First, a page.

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Tuernagel (was: Interlingvo)

From:John Cowan <jcowan@...>
Date:Tuesday, July 10, 2001, 16:55
Lars Henrik Mathiesen wrote:

> ObDrift: Why is a doornail in English more prototypically dead than > other dead things? Only after its alliteration?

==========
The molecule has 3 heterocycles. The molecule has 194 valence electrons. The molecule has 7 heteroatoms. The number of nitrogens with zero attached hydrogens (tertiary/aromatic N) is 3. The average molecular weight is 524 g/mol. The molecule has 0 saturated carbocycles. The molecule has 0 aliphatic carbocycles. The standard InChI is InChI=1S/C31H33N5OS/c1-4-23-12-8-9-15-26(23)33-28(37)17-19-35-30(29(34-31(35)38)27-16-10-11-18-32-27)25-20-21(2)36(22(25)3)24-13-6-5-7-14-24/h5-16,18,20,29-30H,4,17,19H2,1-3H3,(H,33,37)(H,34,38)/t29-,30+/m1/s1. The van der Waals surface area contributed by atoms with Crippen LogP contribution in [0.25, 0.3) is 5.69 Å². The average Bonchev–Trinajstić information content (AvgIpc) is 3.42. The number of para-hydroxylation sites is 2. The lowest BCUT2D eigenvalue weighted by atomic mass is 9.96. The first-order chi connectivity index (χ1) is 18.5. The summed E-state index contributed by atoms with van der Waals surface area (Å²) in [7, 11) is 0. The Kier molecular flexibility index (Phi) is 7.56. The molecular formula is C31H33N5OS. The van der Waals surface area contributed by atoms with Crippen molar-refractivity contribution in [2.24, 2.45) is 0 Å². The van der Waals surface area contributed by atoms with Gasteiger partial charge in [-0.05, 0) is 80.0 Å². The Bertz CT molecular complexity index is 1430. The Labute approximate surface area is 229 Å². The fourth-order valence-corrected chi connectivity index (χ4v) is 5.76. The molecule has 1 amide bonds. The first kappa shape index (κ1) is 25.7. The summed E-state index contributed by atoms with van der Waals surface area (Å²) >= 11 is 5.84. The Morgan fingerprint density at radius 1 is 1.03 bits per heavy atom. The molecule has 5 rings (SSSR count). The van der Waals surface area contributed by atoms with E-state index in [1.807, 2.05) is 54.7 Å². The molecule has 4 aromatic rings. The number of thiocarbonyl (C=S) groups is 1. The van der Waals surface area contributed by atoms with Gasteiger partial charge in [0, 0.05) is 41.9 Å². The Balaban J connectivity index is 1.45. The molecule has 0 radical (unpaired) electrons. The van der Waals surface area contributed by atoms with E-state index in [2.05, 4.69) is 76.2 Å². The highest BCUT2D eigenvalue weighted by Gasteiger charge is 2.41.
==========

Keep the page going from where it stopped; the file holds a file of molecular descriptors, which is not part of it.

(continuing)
If Charles Dickens in "A Christmas Carol" had no clue, why should we? # [...] Marley was as dead as a doornail. # # Mind! I don't mean to say that I know, of my own knowledge, what # there is particularly dead about a doornail. I might have been # inclined, myself, to regard a coffin-nail as the deadest piece of # ironmongery in the trade. But the wisdom of our ancestors is in the # simile, and my unhallowed hands shall not disturb it, or the Country's # done for. You will therefore permit me to repeat, emphatically, that # Marley was as dead as a doornail. I have found two dozen instances of "tot wie ein Tuernagel" by googling, but half of them, at least, are translations of either Dickens or Poe's "The Gold-Bug". -- There is / one art || John Cowan <jcowan@...> no more / no less || to do / all things || with art- / lessness \\ -- Piet Hein